Tuesday, November 06, 2007

Old Meds? Don't Flush--Turn It Into Mush

Like many people, I had always followed the conventional wisdom that old medicines should be flushed down the toilet instead of just thrown away, so that the drugs couldn't fall into the hands of kids, people rooting through your garbage, or pets (OK, that last one would be falling into the wrong paws, but you get the idea). But now comes word that flushing is a bad idea:
Mixing cough syrup, Vicodin or Lipitor with cat litter is the new advice on getting rid of unused medications. Preferably used cat litter.

It's a compromise, better for the environment than flushing — and one that renders dangerous medicines too yucky to try if children, pets or drug abusers stumble through the trash.

A government experiment is about to send that advice straight to thousands of patients who use potent painkillers, sleeping pills and other controlled substances.

Why? Prescription drug abuse is on the rise, and research suggests more than half of people who misuse those drugs get them for free from a friend or relative. In other words, having leftovers in the medicine cabinet is a risky idea. Anyone visiting your house could swipe them.

[...]Not a cat owner? Old coffee grounds work, or doggie doo, even sawdust. Just seal the meds and the, er, goop in a plastic bag before tossing in the trash.
OK...now I'm curious. Do I still have cat litter in the house? After all, cat died over a year ago. Surely I'm not that much of a pack rat, am I? Pardon me just a second...

(Returns a few moments later) Well, yes I do. A rather big container, as a matter of fact. And a cat brush. I guess I'm set whenever the next one comes around, and I can certainly throw away the old meds that way. And since we're back on the subject at hand, I had no idea that flushing the meds could mess up the water supply, cause fish abnormalities, etc. I guess this is a good thing to know.

There is one more interesting component to this issue--when exactly do you throw stuff away:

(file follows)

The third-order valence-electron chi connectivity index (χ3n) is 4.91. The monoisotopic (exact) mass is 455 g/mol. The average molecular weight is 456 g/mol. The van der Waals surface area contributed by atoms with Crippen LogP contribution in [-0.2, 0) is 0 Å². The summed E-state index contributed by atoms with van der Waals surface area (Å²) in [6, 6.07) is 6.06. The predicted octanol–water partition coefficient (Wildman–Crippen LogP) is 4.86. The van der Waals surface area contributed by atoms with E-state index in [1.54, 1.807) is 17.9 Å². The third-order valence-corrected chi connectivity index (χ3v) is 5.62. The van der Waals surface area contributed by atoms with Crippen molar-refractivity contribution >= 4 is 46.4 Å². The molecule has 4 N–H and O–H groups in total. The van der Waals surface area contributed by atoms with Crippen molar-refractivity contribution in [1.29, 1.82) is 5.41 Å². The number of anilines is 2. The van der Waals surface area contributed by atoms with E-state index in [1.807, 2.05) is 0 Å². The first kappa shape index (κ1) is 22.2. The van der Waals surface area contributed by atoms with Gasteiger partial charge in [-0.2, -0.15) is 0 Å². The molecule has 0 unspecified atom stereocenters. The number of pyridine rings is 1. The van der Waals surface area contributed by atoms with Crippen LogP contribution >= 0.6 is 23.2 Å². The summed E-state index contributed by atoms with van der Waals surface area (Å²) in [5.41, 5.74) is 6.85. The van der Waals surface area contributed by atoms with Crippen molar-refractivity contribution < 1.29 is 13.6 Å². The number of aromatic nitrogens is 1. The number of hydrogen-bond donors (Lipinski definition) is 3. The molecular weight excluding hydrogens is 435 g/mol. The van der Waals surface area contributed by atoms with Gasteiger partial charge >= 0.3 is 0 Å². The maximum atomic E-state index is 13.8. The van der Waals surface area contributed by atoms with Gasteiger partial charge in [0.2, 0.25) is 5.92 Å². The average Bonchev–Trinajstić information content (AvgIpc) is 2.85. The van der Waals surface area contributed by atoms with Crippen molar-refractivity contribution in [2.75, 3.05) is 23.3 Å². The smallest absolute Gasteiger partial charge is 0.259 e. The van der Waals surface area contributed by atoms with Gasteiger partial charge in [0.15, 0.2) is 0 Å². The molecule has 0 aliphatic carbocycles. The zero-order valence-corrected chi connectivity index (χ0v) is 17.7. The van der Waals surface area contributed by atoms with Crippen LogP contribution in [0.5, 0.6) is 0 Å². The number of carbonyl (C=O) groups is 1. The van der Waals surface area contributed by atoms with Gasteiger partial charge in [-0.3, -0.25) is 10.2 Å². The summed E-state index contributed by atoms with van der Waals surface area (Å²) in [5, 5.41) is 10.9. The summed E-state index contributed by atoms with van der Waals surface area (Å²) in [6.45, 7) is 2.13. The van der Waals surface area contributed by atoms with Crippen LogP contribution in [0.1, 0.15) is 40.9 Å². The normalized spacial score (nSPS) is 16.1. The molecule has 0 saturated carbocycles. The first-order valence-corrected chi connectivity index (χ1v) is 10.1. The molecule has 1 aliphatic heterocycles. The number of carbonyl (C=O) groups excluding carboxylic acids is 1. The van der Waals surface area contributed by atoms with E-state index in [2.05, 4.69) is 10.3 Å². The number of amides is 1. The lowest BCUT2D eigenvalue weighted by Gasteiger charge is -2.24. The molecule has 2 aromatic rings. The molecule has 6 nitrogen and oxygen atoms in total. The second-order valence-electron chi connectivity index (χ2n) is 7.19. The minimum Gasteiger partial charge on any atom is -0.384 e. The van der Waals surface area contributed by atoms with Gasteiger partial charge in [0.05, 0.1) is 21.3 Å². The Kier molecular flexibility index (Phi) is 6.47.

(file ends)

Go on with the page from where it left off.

"There is a $64,000 question here: Whether people really will get rid of it," says Carol J. Boyd, director of the University of Michigan's Institute for Research on Women and Gender and a well-known specialist on drug diversion.

Say you're prescribed a week's worth of Vicodin for pain after a car crash, and you use only three days' worth. Most people would keep the rest, to avoid paying for more if they suffer serious pain for some other reason later. Boyd isn't sure how to counter that money issue.

But keeping the leftovers makes them accessible for misuse by children, other relatives or visitors. Stealing aside, Boyd's research uncovered that friends and family openly share these pills — "Use this, it helped me" — even with teens and college students, apparently not realizing there could be serious health consequences.
Hmm--good point. I'm not at the point where anyone would go through my medicine cabinet, and I'd never, ever share anything that I had received as a prescription. But I see where they're coming from on this.

One more thing--I wonder if I have any expired meds now; I'll step out for one more second.

(Back again) Hmm, the only thing that's possibly litterworthy is some cold medicine with a July '07 date on it. Guess it's time to make a NyQuil and Fresh Steps "sundae"--yummmm.

So what's in your medicine cabinet at the moment? And if you don't have cat litter, how will you dispose of it?

I bet the school would love to flush this idea: A student at UT-San Antonio--who doubles as an exotic dancer--has petitioned to start a porn club at the school.

It's a good thing they aren't hosting the X-Games: Nearly 3500 Chinese kids have been given the name "Olympics" (or at least the Chinese translation thereof) since it was announced that Beijing was getting next year's Games.

Can we stand one more movie sequel? With the screenwriters on strike, we might have to settle for reruns...so give it up for Snakes in a Tub.

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